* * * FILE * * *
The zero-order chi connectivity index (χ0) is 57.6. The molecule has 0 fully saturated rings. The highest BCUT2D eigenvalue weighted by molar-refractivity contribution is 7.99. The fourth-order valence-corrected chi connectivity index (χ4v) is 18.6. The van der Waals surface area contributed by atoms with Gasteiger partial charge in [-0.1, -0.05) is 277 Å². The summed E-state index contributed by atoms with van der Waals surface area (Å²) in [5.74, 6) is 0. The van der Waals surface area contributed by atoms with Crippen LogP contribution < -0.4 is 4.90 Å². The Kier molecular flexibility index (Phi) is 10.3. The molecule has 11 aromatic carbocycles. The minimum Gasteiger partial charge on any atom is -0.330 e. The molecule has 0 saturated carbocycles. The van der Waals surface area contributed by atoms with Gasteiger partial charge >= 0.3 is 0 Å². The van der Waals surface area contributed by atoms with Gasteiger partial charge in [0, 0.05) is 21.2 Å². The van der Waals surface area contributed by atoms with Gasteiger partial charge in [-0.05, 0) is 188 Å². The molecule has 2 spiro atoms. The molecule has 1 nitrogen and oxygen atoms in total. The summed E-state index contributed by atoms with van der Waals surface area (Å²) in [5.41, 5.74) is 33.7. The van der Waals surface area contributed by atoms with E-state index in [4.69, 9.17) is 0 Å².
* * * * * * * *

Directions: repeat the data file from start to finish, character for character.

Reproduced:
The zero-order chi connectivity index (χ0) is 57.6. The molecule has 0 fully saturated rings. The highest BCUT2D eigenvalue weighted by molar-refractivity contribution is 7.99. The fourth-order valence-corrected chi connectivity index (χ4v) is 18.6. The van der Waals surface area contributed by atoms with Gasteiger partial charge in [-0.1, -0.05) is 277 Å². The summed E-state index contributed by atoms with van der Waals surface area (Å²) in [5.74, 6) is 0. The van der Waals surface area contributed by atoms with Crippen LogP contribution < -0.4 is 4.90 Å². The Kier molecular flexibility index (Phi) is 10.3. The molecule has 11 aromatic carbocycles. The minimum Gasteiger partial charge on any atom is -0.330 e. The molecule has 0 saturated carbocycles. The van der Waals surface area contributed by atoms with Gasteiger partial charge >= 0.3 is 0 Å². The van der Waals surface area contributed by atoms with Gasteiger partial charge in [0, 0.05) is 21.2 Å². The van der Waals surface area contributed by atoms with Gasteiger partial charge in [-0.05, 0) is 188 Å². The molecule has 2 spiro atoms. The molecule has 1 nitrogen and oxygen atoms in total. The summed E-state index contributed by atoms with van der Waals surface area (Å²) in [5.41, 5.74) is 33.7. The van der Waals surface area contributed by atoms with E-state index in [4.69, 9.17) is 0 Å².